Ill (?), a. [The regular comparative and superlative are wanting, their places being supplied by worse () and worst (), from another root.] [OE. ill, ille, Icel. illr; akin to Sw. illa, adv., Dan. ilde, adv.]


Contrary to good, in a physical sense; contrary or opposed to advantage, happiness, etc.; bad; evil; unfortunate; disagreeable; unfavorable.

Neither is it ill air only that maketh an ill seat, but ill ways, ill markets, and ill neighbors. Bacon.

There 's some ill planet reigns. Shak.


Contrary to good, in a moral sense; evil; wicked; wrong; iniquitious; naughtly; bad; improper.

Of his own body he was ill, and gave The clergy ill example. Shak.


Sick; indisposed; unwell; diseased; disordered; as, ill of a fever.

I am in health, I breathe, and see thee ill. Shak.


Not according with rule, fitness, or propriety; incorrect; rude; unpolished; inelegant.

That 's an ill phrase. Shak.

Ill at ease, uneasy; uncomfortable; anxious. "I am very ill at ease." Shak. -- Ill blood, enmity; resentment. -- Ill breeding, want of good breeding; rudeness. -- Ill fame, ill or bad repute; as, a house of ill fame, a house where lewd persons meet for illicit intercourse. -- Ill humor, a disagreeable mood; bad temper. -- Ill nature, bad disposition or temperament; sullenness; esp., a disposition to cause unhappiness to others. -- Ill temper, anger; moroseness; crossness. -- Ill turn. (a) An unkind act. (b) A slight attack of illness. [Colloq. U.S.] -- Ill will, unkindness; enmity; malevolence.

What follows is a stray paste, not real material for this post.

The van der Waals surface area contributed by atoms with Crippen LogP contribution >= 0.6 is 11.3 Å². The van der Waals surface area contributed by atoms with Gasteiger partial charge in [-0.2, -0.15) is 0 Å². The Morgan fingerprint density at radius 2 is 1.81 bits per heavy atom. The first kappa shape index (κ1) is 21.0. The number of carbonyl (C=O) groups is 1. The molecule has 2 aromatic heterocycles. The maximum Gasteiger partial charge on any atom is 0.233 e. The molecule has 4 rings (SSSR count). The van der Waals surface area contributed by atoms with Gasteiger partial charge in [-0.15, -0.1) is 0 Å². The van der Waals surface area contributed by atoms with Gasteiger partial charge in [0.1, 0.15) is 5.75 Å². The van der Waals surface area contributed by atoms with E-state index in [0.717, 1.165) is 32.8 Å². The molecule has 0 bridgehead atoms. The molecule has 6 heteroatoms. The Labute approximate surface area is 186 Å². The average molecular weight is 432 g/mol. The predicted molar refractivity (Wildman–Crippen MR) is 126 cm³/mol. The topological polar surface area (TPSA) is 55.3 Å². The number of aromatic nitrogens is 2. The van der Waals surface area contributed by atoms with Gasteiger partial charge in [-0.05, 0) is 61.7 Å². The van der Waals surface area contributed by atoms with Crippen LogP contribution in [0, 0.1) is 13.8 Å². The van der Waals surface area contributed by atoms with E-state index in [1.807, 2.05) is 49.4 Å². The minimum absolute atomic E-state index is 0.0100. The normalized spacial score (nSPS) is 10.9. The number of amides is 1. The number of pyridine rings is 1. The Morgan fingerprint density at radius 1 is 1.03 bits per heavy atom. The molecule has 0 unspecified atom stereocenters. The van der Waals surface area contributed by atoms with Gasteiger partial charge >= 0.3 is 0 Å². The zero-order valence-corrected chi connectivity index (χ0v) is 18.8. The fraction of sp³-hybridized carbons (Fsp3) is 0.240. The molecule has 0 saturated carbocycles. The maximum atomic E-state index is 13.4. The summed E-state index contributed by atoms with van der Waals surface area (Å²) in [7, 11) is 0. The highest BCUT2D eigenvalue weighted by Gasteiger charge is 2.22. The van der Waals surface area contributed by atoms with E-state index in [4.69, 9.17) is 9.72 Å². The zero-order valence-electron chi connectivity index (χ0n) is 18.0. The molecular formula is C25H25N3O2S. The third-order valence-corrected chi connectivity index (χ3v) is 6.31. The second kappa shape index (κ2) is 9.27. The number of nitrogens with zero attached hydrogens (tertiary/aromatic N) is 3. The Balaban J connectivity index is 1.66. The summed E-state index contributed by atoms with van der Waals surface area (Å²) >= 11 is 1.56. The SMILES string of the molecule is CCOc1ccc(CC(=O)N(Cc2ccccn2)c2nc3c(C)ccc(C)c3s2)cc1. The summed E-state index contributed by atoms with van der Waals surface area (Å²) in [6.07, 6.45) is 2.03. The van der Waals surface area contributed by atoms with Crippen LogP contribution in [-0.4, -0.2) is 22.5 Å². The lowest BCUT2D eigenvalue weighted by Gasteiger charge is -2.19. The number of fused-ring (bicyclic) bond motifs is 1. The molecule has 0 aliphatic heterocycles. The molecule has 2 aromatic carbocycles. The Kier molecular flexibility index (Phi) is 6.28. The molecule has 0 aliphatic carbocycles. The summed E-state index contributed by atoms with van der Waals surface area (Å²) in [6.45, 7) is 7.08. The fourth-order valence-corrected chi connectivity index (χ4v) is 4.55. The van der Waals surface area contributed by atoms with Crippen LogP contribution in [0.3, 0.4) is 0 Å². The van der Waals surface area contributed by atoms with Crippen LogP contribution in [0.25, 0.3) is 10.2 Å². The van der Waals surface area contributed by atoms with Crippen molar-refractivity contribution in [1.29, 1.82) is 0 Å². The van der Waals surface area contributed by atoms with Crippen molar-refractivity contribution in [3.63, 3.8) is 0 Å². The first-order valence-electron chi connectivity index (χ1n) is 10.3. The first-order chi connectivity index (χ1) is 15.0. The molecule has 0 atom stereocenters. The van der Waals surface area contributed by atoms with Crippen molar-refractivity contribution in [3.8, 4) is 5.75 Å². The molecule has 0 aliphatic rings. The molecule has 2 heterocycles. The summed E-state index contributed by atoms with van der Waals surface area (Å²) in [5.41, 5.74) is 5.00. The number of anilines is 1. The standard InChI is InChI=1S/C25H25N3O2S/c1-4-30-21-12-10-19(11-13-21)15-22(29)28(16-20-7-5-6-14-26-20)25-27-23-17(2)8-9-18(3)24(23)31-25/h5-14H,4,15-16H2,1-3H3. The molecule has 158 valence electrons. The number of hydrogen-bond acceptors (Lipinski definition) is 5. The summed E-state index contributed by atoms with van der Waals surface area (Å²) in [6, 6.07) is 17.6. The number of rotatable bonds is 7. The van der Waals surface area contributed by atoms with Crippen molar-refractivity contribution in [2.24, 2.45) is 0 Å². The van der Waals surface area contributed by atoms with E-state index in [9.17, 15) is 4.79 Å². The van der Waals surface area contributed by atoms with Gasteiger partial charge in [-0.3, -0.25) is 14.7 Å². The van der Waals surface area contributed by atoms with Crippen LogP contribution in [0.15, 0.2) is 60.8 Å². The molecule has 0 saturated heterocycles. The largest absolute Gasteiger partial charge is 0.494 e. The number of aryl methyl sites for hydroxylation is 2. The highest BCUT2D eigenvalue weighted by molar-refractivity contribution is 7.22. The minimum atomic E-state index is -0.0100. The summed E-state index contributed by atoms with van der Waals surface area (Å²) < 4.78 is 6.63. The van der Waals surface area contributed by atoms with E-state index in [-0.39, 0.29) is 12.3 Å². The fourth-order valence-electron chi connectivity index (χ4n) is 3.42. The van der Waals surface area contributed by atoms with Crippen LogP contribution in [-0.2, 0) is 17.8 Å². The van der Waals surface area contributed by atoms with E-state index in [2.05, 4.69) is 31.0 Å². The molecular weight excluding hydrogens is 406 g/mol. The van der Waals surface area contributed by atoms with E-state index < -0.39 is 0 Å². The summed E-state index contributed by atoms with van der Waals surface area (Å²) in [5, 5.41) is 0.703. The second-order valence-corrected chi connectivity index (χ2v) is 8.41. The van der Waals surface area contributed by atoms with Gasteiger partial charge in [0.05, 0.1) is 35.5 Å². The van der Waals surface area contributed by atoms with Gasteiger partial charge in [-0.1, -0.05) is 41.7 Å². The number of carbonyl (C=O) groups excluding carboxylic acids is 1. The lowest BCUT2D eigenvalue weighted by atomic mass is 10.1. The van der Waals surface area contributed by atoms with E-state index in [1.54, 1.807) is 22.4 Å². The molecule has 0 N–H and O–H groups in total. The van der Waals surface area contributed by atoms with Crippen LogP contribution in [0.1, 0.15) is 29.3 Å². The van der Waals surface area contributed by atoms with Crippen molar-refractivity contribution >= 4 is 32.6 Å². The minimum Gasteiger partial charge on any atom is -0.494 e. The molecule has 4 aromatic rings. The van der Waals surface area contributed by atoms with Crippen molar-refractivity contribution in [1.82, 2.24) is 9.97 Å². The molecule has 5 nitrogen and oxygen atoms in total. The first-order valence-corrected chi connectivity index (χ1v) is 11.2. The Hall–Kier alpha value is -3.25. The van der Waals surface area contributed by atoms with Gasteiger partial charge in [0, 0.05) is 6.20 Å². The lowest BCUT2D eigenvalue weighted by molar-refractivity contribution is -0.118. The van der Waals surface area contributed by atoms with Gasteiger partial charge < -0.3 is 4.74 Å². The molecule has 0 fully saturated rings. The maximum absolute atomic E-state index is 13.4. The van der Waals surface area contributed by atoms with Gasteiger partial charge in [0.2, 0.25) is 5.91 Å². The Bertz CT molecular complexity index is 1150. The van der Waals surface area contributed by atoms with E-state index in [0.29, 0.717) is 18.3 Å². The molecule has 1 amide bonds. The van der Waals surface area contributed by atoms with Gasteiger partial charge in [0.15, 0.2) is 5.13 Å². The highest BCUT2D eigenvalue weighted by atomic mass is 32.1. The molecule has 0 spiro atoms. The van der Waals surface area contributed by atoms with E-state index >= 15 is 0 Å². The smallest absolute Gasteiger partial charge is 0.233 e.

Syn. -- Bad; evil; wrong; wicked; sick; unwell.


© Webster 1913.

Ill (?), n.


Whatever annoys or impairs happiness, or prevents success; evil of any kind; misfortune; calamity; disease; pain; as, the ills of humanity.

Who can all sense of others' ills escape Is but a brute at best in human shape. Tate.

That makes us rather bear those ills we have Than fly to others that we know not of. Shak.


Whatever is contrary to good, in a moral sense; wickedness; depravity; iniquity; wrong; evil.

Strong virtue, like strong nature, struggles still, Exerts itself, and then throws off the ill. Dryden.


© Webster 1913.

Ill, adv.

In a ill manner; badly; weakly.

How ill this taper burns! Shak.

Ill fares the land, to hastening ills a prey, Where wealth accumulates and men decay. Goldsmith.

Ill, like above, well, and so, is used before many participal adjectives, in its usual adverbal sense. When the two words are used as an epithet preceding the noun qualified they are commonly hyphened; in other cases they are written separatively; as, an ill-educated man; he was ill educated; an ill-formed plan; the plan, however ill formed, was acceptable. Ao, also, the following: ill-affected or ill affected, ill-arranged or ill arranged, ill-assorted or ill assorted, ill-boding or ill boding, ill-bred or ill bred, ill-conditioned, ill-conducted, ill-considered, ill-devised, ill-disposed, ill-doing, ill-fairing, ill-fated, ill-favored, ill-featured, ill-formed, ill-gotten, ill-imagined, ill-judged, ill-looking, ill-mannered, ill-matched, ill-meaning, ill-minded, ill-natured, ill-omened, ill-proportioned, ill-provided, ill-required, ill-sorted, ill-starred, ill-tempered, ill-timed, ill-trained, ill-used, and the like.


© Webster 1913.

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